Bales of linen fabric.

Fabric focus: linen

It looks good, and keeps us cool in summer. But where does linen come from?

Linen is made from fibres of the flax plant stem. The word linen is derived from the Latin for the flax plant, which is linum, and the Greek, linon. Linen textiles are some of the oldest in the world, produced from at least 10,000 years ago.

High quality flax is mostly grown in Western Europe and Ukraine. The highest quality fabrics are produced in Ireland, Italy and Belgium, but linens are also produced in many other European countries and in India. However bulk linen production is mainly in Eastern Europe and China.

Properties of linen

Linen fabric feels cool; it is also breathable and is stronger and more lustrous than cotton. The more it is washed, the softer it gets. Linen is stronger when wet than when it is dry. It is also resistant to clothes moths and dirt.

However, linen fibres do not stretch, so repeated folding or creasing in the same place will tend to break the linen threads, for example on collars, hems or pressed tablecloth folds. Linen is known for wrinkling easily: this is because it has poor elasticity so does not spring back readily.

It is available in many colours: natural linen is available in shades of ivory, ecru, tan and grey (pure white linen is produced by heavy bleaching). As linen is a natural fibre, it can also be easily dyed in a variety of colours.

There are different grades and thicknesses of linen fabric available. It can be crisp, textured, rough, soft or smooth. Linen fabric absorbs and loses water rapidly, so it can absorb moisture without feeling unpleasantly damp to the skin. This is why it is often worn in hot climates or during the summer.

Slubs – small lumps of fibre that occur randomly – can appear in linen fabric. Historically these were considered to be defects and were associated with low quality linen. However, in linen fabrics today, slubs are considered to be part of a natural product. That said, the finest quality linen has very consistent diameter threads with no slubs.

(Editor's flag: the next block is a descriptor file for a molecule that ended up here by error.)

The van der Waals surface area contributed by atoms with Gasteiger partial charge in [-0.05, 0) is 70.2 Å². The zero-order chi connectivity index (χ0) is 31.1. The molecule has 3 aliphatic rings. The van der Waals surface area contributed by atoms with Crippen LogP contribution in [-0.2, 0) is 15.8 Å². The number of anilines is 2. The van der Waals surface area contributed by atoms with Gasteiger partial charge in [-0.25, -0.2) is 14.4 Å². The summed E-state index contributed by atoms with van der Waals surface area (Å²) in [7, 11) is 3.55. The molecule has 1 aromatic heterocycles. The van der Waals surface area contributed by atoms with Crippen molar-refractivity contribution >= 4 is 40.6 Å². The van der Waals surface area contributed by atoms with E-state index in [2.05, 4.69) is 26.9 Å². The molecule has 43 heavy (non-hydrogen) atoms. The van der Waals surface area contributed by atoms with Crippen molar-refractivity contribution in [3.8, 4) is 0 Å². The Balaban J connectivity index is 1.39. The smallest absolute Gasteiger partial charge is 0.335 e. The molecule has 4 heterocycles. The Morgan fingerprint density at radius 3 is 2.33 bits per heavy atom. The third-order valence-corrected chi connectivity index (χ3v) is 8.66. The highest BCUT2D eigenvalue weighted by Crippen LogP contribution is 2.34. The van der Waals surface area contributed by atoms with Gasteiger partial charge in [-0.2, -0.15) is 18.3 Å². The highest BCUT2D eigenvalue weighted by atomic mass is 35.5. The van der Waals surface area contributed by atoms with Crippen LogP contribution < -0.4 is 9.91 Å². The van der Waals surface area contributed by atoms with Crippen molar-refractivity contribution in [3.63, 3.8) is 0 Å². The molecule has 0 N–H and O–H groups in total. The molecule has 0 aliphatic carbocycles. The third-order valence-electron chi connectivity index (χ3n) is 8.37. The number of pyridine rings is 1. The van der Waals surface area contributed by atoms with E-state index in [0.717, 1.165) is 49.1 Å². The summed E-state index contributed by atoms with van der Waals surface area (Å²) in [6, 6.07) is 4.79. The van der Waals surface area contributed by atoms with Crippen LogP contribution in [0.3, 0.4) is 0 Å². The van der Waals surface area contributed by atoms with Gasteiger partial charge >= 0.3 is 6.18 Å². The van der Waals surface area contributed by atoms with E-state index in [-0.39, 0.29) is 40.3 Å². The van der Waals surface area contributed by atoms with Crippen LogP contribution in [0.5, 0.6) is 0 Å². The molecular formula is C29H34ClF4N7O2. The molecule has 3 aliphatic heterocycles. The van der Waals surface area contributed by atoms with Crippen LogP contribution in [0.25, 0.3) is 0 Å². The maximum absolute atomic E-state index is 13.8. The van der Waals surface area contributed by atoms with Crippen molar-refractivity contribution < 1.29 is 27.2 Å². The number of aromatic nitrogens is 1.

Producing linen

The quality of the finished linen product is dependent on the growing conditions and harvesting techniques used on the flax. Good quality linen uses the longest possible fibres. These come from flax that is hand-harvested by pulling up the entire plant or from stalks that are cut very close to the ground. The plants go through various mechanical processes to prepare them:

  • Plants are dried, and the seeds are removed by ‘rippling’ (threshing) and winnowing.
  • Retting: the flax fibres are loosened from the stalk. Natural retting uses bacteria to decompose the pectin that binds the flax fibres together. Faster chemical retting can be done but is more harmful to the environment and to the flax fibres.
  • Scutching: the stalks are crushed between metal rollers to remove the woody parts, so the stalk can be separated. The fibres are removed.
  • The short fibres are combed out with heckling combs, leaving behind the long, soft flax fibres.
  • The fibres are spun into yarn. This is woven (or sometimes knitted) into linen fabrics.
  • The fabric can be finished by being bleached, dyed, printed, and/or adding treatments or coatings.

There is an alternative production method, known as ‘cottonising’. The flax stalks are processed using cotton machinery. This is faster but the finished fibres often lose the characteristics of linen.

Uses of linen

Linen is used to make household items such as tablecloths, upholstery, soft furnishings and curtains. It is also used for making many types of garment and for making a strong sewing thread. Linen is often embroidered, especially on women’s clothes and household items.

The use of linen has changed. In the 1970s about 5% of linen was used for fashion while the rest was used for household items.  However, about 70% of linen production is now used for fashion.

How to look after linen